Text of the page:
Ericsson Other Wall Phones and Intercoms 3

Fig 28: This unusual phone is a French model, produced by Societe des Telephones Ericsson. Although the box and ringer are standard Ericsson designs, the “cornet" handset is an unusual style which only seems to have been used in France and Japan.

Fig 29 - 32: Typical Wall Intercom Phones

Fig. 29: - Pushbutton steel cased Intercom, ca 1900. It was sold in Australia as Model N1620-1623 (5, 10, 15, 20 lines) and they were simply converted to table sets (Model N1624-1627) by a cradle modification.

Fig 30: A later model with the handset and cradle replaced by their bakelite substitutes (Model N1622A for the desk model, and Model N1626A for the wall model) .

Fig 31: One of the last wooden cased British intercoms, issued with or without dial. Note the small centre English dial. Table versions of this model were also available. Model N1619.

Fig 32: The equivalent CB Intercom System Model N1619. Wooden case, up to 30 stations. 1920s.


Fig 33: PMG Type 37 / 137 Auto Wallset . This phone was developed in Britain in the early 1920s to be the British Post Office’s standard wall phone, as their Tele 21. It was manufactured by British Ericsson (by now called Ericsson Telephones Ltd) and others for export as well as local use. This was the most common small box set used in Australia. It was designated APO Type 37 with solid back transmitter as shown, or Type 137 with the bakelite inset transmitter as shown in Fig 34. Note the basic stamped steel transmitter bracket, as used in the later British Ericssons. The earliest models may still be found with the No. 8 or No. 10 dials, which are finished in oxidised black and have a smaller centre panel. A “convertible” model can be found with a steel plate mounted over the dial hole. This was also issued as the CB version.

Fig 35: Type 237 converted to the bakelite handset. Many of the 237s were made from converted bell boxes , an emergency measure during World War 2. A CB model was also made. Phones were also converted to bakelite handset operation when they were reconditioned, but the numbers that have survived with the older bell receivers suggest that they were an extremely reliable model. Ericsson catalogues do not list a handset model like the 237, and in Australia the bakelite handset was an Australian Post Office conversion. These models are therefore an APO phone rather than an Ericsson. A typical British bakelite handset model is shown in Fig. 39 - note that the different switchhook has the handset facing inwards to the phone.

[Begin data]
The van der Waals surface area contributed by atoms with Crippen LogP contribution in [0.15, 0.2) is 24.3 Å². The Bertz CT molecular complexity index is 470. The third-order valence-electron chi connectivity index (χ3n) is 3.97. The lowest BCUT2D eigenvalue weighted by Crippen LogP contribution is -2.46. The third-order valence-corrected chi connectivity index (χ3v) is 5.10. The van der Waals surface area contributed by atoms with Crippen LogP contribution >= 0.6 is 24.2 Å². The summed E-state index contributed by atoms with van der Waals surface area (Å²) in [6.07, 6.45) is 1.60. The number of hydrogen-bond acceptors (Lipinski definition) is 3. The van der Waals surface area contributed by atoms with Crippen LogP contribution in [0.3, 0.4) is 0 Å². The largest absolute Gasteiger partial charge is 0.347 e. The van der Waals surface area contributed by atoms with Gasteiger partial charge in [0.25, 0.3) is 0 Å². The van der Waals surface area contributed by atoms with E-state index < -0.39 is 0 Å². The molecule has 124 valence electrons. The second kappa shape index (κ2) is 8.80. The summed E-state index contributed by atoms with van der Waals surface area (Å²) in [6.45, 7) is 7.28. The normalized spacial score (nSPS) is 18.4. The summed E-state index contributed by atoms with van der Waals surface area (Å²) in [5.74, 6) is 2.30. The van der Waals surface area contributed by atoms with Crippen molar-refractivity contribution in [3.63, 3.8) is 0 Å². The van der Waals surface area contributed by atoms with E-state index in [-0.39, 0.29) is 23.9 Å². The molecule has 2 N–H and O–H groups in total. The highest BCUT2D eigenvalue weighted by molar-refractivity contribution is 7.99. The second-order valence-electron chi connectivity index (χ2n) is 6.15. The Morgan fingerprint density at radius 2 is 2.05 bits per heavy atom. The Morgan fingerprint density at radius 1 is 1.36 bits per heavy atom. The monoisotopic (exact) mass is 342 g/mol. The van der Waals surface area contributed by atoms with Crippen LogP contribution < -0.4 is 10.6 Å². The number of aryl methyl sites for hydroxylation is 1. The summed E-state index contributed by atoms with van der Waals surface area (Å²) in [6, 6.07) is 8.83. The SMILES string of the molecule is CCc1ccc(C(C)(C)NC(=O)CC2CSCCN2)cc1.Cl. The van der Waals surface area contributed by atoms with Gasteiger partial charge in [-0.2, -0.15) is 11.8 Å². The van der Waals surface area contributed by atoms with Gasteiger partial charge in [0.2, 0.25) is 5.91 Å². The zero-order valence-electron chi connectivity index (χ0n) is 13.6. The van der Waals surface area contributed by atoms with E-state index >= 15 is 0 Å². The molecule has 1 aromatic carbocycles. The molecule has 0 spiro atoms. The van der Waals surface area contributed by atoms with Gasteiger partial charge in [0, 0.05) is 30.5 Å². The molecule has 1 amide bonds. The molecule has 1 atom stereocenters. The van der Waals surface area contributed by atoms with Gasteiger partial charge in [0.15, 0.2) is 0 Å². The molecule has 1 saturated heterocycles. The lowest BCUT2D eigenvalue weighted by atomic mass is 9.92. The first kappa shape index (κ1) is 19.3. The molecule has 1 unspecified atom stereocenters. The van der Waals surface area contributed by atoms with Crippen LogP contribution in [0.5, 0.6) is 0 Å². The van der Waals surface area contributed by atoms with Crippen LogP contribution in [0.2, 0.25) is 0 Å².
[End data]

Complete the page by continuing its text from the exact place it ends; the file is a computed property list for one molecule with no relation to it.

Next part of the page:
Variations: Later PMG rebuilds used the Ericsson parts but were cased in Australian timbers like red cedar. These phones did not carry Ericsson transfers or identification, but were usually labelled "Commonwealth of Australia" and are Australian Post Office phones rather than Ericsson. Similar models exist from other companies. Some refurbished models were issued with black enamelled steel bells rather than the original nickel finish. British models could also be finished in “copper bronze”, an oxidised brass finish. Polished brass finish was not used although many "restored" phones use this to make the phone look more trendy. A version is also known without the bellset, but with wooden plugs installed where the bell could be mounted. This was used in Public Telephones.

Remanufacturing telephones was essential to the PMG, as Australia did not have its own telephone manufacturing company until 1926, when STC built a plant for bakelite phones. Although the PMG Workshops rebuilt many phones to standard patterns, collectors will also find a number of one-offs rebuilt by local technicians to fill an emergency need.


These pictures show similar Ericsson models produced at Beeston.

Fig 36 illustrates the original British Model N1400, the CB equivalent of the Type 37 . Note the more ornate stamped steel transmitter bracket. Except for this, the model is identical to the Australian CB version of the Type 37. 1906-1932.

Fig 37: The automatic model , also with the more ornate Ericsson mounting on the transmitter, was produced as British Model N1050.

Fig 38: The CB equivalent was Model N1450 . Note the simple stamped switchhook for the older handset.

Fig 39: A magneto model , not used in Australia, was produced with the old handset as Model N2200C or with a bakelite handset as Model N2200B. 1906-

There are many variations to these models. Some were custom models built for British railway or mining companies, and many were later modifications and upgrades carried out by the British Post Office.

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